Grade 17/20 (B)
Honestly, I was hoping for Galaxy Quest and wound up just slightly shy of Spaceballs. That is not necessarily a bad thing but I found the amount of “adult” language to be excessive in a show that didn’t seem to need it. I was pleasantly surprised at the overall story which was not slapstick but fairly rich with some really great characters and moments.
I was very impressed with the sets, the visuals, the overall graphics and matching settings. I felt like there really was a base outside of Denver that housed a small control room that handled Space Force control.
The case is amazing and all the characters seemed well formed with a few minor exceptions. To begin with, Steve Carell is great in his role as General Naird the newly appointed head of the United States Space Force. I especially loved his determination to want to stay married to his wife who, well, has a separation problem. I also enjoyed his hold to a moral and ethical line for the most part. John Malkovich as the head scientist, Adrian Mallory, was just fantastic. I felt I could relate and even recognized a few people I have worked with in his character. The problem for me with the characters comes in the form of Lisa Kudrow’s character, Maggie Naird, as the wife of General Naird (Steve Carell). She started out ok in the very first scene and everything after that just falls on its face for me. I realize this was meant to be comic relief for the otherwise mostly dramatic series. But her arc just felt unbelievable and forced.
So I was expecting a full out slapstick comedy and I was pleasantly surprised that it was not anywhere near that. Of course, there is plenty of comedy when you put Steve Carell and Lisa Kudrow in a show. However, from an overall approach it felt more like they were looking closer to Marvel movies for the amount of humor that was included. Albeit much of the humor is laced with adult language. But still I felt more like I was watching a drama that had comedy instead of a comedy that had drama. I like the character arcs of General Naird (Steve Carell) and his onscreen daughter Erin (Diana Silvers). I enjoyed the interaction between General Naird (Steve Carell) and Adrian Mallory (John Malkovich).
I am a space nerd as well as a SciFi geek so I found the overall plot which is essentially a space race to the moon to feel real, well written and enjoyable. I was excited with some of the plot twists added to the show like trying to get a space monkey to fix a satellite that was both humorous and added a bit of dramatic tension. I could feel General Naird’s dilemma of trying to keep the white house happy while continue to try and actual do his job. And the speech that General Naird gives about the orange is one of the best pieces of writing I have heard. It has me having goosebumps.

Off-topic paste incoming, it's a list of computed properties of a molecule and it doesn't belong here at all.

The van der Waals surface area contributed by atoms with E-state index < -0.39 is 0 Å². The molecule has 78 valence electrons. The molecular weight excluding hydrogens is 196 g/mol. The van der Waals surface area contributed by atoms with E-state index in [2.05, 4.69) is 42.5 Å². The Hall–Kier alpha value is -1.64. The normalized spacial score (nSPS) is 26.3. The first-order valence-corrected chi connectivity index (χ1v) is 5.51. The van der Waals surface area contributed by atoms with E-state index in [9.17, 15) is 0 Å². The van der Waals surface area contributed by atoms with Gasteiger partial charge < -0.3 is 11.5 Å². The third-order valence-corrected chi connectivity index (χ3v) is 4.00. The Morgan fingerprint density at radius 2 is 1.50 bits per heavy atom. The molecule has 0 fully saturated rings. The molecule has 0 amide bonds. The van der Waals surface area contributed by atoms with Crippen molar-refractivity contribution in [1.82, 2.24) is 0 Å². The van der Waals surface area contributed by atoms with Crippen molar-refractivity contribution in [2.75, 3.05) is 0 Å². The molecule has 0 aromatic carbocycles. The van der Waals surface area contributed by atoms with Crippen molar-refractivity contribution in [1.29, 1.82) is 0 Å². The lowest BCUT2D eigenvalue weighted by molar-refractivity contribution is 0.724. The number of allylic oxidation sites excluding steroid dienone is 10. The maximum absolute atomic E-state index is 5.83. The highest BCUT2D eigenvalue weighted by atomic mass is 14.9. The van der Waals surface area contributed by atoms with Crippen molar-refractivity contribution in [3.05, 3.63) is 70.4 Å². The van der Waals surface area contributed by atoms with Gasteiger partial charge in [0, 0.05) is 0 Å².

Family Friendliness 2/5
My biggest complaint about this show is the language that drops a ton of F-bombs and taking the Lord Jesus’s name in vain. They do list this as TV-MA for language which means I know what I am heading into. My problem is that the language could be completely removed and it would not change the story or hurt the plot or damage the characters one bit. It was completely unnecessary and either placed there for the rating or because the writers had a blockage on how to write that someone is angry without using swear words. I mean how difficult is to write “He slams his fist on the console while shoving his chair letting out a gigantic sigh!” But alas instead we just get not one character but several character dropping the f-bomb every time they want to express anger or frustration. Which is sad because the story is actually pretty good.
Nuts and Bolts
Space Force is available for streaming of the complete first season on Netflix and stars Steve Carell, John Malkovich, Diana Silvers, Lisa Kudrow, and more. It is rated TV-MA and deserves the rating mostly for adult language although there are a few scenes where sex is discussed.